A few weeks ago as the result of some problems some US portable antiquity collectors were having with the law, I asked in this blog about South Dakota: "Presumably the region has had some rescue archaeology where is the material from that archived? Perhaps it is a lack of cultural outreach about the rich prehistory of the territory of North America which leads its citizens to hanker for bits and pieces looted from archaeological sites across the seas?" Well, it turns out it had. But not for long.
In a move which will probably produce excited anticipation in the ranks of anti-archaeological collectors' groups like the Ancient Coin Collectors' Guild, South Dakota State legislature has reportedly completely cut the State Archaeologist's office out of the state budget, which provides nothing for its continued operation. The State Archaeological Research Center in Rapid City is reported to be extremely active in public outreach and have been good stewards of cultural sites for many years. This facility also houses all Federal collections for the state (as well as some others).
I guess then that the state's administrators assume that it will henceforth be in the scattered personal collections of pot-diggers and arrowhead collectors that various newly discovered bits of South Dakota's archaeological heritage are likely to be curated in future. It remains to be seen whether the citizens of South Dakota perceive a need for any more of their land's (pre)history and how they will satisfy it if they get rid of the archaeologists.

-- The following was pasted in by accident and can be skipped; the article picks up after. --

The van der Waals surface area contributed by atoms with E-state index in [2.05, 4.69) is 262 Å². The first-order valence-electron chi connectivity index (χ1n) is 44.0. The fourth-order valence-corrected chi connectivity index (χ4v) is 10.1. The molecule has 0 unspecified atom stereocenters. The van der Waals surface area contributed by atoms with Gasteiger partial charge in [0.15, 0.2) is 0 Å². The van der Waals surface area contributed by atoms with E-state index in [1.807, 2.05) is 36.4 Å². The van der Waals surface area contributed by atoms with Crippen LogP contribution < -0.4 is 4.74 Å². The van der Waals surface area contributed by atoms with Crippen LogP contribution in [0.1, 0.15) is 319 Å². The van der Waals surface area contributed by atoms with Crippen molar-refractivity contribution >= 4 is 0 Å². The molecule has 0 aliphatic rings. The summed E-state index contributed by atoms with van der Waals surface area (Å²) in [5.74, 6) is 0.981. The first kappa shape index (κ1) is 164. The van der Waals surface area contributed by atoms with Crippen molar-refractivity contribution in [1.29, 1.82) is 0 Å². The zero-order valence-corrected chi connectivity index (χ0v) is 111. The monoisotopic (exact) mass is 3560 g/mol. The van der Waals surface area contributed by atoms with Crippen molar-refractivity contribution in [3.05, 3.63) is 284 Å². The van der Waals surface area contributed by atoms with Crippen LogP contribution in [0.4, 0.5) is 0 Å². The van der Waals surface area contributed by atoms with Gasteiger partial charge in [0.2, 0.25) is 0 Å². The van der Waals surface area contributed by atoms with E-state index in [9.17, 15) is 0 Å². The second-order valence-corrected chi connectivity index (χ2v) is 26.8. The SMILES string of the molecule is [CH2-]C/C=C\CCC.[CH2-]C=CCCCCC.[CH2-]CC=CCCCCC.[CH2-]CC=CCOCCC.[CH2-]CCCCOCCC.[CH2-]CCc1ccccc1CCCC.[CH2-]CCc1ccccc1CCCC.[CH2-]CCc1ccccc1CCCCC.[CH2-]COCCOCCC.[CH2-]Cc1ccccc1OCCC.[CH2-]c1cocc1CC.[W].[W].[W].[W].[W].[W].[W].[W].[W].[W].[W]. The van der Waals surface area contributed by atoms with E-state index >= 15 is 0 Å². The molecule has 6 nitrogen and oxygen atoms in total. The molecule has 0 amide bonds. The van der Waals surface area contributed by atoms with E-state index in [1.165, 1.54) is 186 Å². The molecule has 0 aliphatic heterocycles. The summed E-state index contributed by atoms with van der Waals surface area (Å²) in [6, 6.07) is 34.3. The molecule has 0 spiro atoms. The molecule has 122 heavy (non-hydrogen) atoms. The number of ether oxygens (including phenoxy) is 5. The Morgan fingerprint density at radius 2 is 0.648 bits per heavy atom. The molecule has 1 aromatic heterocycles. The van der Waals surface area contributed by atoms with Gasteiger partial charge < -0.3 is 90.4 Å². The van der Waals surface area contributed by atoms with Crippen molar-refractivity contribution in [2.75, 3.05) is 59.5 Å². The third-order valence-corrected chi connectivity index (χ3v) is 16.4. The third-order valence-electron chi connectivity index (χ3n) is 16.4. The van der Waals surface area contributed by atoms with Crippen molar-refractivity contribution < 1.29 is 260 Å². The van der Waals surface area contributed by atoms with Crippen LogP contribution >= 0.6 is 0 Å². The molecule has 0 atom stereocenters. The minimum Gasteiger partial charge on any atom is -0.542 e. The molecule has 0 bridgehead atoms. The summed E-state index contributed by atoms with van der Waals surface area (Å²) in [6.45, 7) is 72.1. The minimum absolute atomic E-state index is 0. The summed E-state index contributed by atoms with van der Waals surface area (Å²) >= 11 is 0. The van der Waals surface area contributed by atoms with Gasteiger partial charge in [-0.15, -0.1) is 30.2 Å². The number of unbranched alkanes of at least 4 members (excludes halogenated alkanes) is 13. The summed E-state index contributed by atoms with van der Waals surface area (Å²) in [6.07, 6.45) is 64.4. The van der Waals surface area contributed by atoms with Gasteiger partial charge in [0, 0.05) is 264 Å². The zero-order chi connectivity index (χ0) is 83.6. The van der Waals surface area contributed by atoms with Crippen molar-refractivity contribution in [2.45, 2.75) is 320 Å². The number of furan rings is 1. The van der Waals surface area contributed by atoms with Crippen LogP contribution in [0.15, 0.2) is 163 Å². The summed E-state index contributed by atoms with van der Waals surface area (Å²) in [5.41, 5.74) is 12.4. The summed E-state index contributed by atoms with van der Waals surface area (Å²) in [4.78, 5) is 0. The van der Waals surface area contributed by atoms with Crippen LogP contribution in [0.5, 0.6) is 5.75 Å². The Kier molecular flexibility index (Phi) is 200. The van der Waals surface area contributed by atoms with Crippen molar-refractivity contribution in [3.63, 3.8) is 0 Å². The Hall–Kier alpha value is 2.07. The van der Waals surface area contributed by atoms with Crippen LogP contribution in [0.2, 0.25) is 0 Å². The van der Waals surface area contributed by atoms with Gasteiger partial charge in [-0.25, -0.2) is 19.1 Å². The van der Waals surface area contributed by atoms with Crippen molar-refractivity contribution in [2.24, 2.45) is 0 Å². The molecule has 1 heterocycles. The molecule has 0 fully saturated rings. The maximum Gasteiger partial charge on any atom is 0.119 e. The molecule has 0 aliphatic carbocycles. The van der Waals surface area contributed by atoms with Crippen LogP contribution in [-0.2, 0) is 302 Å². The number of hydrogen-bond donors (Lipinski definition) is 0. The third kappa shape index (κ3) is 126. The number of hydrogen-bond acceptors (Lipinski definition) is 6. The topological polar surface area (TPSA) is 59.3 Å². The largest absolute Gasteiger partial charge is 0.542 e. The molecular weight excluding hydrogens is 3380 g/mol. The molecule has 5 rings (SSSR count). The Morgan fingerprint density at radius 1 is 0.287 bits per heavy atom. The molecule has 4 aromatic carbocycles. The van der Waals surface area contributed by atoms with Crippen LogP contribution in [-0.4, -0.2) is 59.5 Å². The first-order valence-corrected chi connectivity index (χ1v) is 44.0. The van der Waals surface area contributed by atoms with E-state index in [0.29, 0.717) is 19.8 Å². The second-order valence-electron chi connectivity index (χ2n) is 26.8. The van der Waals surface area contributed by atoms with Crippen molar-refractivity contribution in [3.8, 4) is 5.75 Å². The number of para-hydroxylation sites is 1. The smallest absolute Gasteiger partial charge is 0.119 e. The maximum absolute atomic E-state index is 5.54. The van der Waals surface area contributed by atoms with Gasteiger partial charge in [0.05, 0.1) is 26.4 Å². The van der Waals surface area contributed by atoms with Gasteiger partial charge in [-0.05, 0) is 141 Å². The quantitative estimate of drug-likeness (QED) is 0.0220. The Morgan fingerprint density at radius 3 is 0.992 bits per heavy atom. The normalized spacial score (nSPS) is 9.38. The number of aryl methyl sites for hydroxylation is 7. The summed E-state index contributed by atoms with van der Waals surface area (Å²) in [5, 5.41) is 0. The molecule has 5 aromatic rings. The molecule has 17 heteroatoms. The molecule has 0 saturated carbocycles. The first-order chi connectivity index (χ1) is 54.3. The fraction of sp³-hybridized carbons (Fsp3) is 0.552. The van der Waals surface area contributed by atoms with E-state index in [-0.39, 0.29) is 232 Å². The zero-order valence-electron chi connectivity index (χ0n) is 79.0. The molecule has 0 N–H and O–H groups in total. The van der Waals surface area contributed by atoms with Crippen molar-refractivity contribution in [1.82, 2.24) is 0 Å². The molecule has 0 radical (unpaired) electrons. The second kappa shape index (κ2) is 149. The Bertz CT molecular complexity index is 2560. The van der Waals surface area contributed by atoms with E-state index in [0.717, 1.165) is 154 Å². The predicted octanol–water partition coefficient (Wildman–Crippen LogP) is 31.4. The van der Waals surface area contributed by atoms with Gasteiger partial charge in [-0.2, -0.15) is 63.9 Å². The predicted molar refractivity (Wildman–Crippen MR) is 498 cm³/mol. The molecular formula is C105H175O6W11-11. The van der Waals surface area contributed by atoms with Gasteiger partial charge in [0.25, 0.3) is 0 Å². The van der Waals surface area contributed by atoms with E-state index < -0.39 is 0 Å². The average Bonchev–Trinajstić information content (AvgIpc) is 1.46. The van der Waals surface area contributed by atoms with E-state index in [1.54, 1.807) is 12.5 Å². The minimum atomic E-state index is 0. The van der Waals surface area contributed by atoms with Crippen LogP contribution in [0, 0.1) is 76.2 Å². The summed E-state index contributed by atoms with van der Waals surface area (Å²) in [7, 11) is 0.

I suppose that while collectors' groups persist in persuading the US public that the real roots of America's past lie in the "pieces of past in your hand" cuneiform tablets and cylinder seals of a no-questions-asked market, the ancient coins and "partifacts" metal detected and dug from Balkan and Middle Eastern archaeological sites bought via the Black Market, then there's not much perceived need to spend money on producing proper information about the past of their land.
What are the long-term consequences for archaeology of the effects on public perceptions of the discipline caused by the current laissez-faire policies in some countries on portable antiquity collecting? I think this is something the pro-collecting lobby should be thinking very hard about. When is portable antiquity collecting "archaeology for all" and when is it not?